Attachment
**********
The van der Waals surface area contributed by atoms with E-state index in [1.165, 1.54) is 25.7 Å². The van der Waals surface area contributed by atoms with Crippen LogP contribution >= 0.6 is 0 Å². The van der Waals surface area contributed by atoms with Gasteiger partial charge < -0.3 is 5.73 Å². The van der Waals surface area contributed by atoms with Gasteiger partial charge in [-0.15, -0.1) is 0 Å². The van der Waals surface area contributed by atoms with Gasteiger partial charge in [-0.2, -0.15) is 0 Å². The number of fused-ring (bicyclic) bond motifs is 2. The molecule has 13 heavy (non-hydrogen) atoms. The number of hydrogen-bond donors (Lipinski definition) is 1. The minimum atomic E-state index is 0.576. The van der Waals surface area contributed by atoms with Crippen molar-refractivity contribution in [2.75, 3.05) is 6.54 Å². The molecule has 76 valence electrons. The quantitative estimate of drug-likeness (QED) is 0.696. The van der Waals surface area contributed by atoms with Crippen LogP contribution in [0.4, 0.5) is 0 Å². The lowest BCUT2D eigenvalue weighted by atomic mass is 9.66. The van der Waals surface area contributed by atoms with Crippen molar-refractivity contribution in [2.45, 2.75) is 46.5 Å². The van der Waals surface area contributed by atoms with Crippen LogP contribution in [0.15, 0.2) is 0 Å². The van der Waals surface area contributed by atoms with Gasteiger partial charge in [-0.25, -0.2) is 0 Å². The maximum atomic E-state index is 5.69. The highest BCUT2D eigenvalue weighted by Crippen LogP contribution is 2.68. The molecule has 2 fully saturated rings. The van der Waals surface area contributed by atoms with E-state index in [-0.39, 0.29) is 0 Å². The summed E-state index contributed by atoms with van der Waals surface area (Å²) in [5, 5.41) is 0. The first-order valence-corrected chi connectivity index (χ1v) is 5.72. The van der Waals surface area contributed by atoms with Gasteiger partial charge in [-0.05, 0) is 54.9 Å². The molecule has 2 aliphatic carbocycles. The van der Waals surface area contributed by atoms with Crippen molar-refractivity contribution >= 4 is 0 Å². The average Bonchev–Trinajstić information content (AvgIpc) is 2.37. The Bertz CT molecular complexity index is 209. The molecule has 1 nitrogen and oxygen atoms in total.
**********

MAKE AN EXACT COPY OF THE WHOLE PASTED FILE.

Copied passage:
The van der Waals surface area contributed by atoms with E-state index in [1.165, 1.54) is 25.7 Å². The van der Waals surface area contributed by atoms with Crippen LogP contribution >= 0.6 is 0 Å². The van der Waals surface area contributed by atoms with Gasteiger partial charge < -0.3 is 5.73 Å². The van der Waals surface area contributed by atoms with Gasteiger partial charge in [-0.15, -0.1) is 0 Å². The van der Waals surface area contributed by atoms with Gasteiger partial charge in [-0.2, -0.15) is 0 Å². The number of fused-ring (bicyclic) bond motifs is 2. The molecule has 13 heavy (non-hydrogen) atoms. The number of hydrogen-bond donors (Lipinski definition) is 1. The minimum atomic E-state index is 0.576. The van der Waals surface area contributed by atoms with Crippen molar-refractivity contribution in [2.75, 3.05) is 6.54 Å². The molecule has 76 valence electrons. The quantitative estimate of drug-likeness (QED) is 0.696. The van der Waals surface area contributed by atoms with Crippen LogP contribution in [0.4, 0.5) is 0 Å². The lowest BCUT2D eigenvalue weighted by atomic mass is 9.66. The van der Waals surface area contributed by atoms with Crippen molar-refractivity contribution in [2.45, 2.75) is 46.5 Å². The van der Waals surface area contributed by atoms with Crippen LogP contribution in [0.15, 0.2) is 0 Å². The van der Waals surface area contributed by atoms with Gasteiger partial charge in [-0.25, -0.2) is 0 Å². The maximum atomic E-state index is 5.69. The highest BCUT2D eigenvalue weighted by Crippen LogP contribution is 2.68. The molecule has 2 fully saturated rings. The van der Waals surface area contributed by atoms with E-state index in [-0.39, 0.29) is 0 Å². The summed E-state index contributed by atoms with van der Waals surface area (Å²) in [5, 5.41) is 0. The first-order valence-corrected chi connectivity index (χ1v) is 5.72. The van der Waals surface area contributed by atoms with Gasteiger partial charge in [-0.05, 0) is 54.9 Å². The molecule has 2 aliphatic carbocycles. The van der Waals surface area contributed by atoms with Crippen molar-refractivity contribution >= 4 is 0 Å². The average Bonchev–Trinajstić information content (AvgIpc) is 2.37. The Bertz CT molecular complexity index is 209. The molecule has 1 nitrogen and oxygen atoms in total.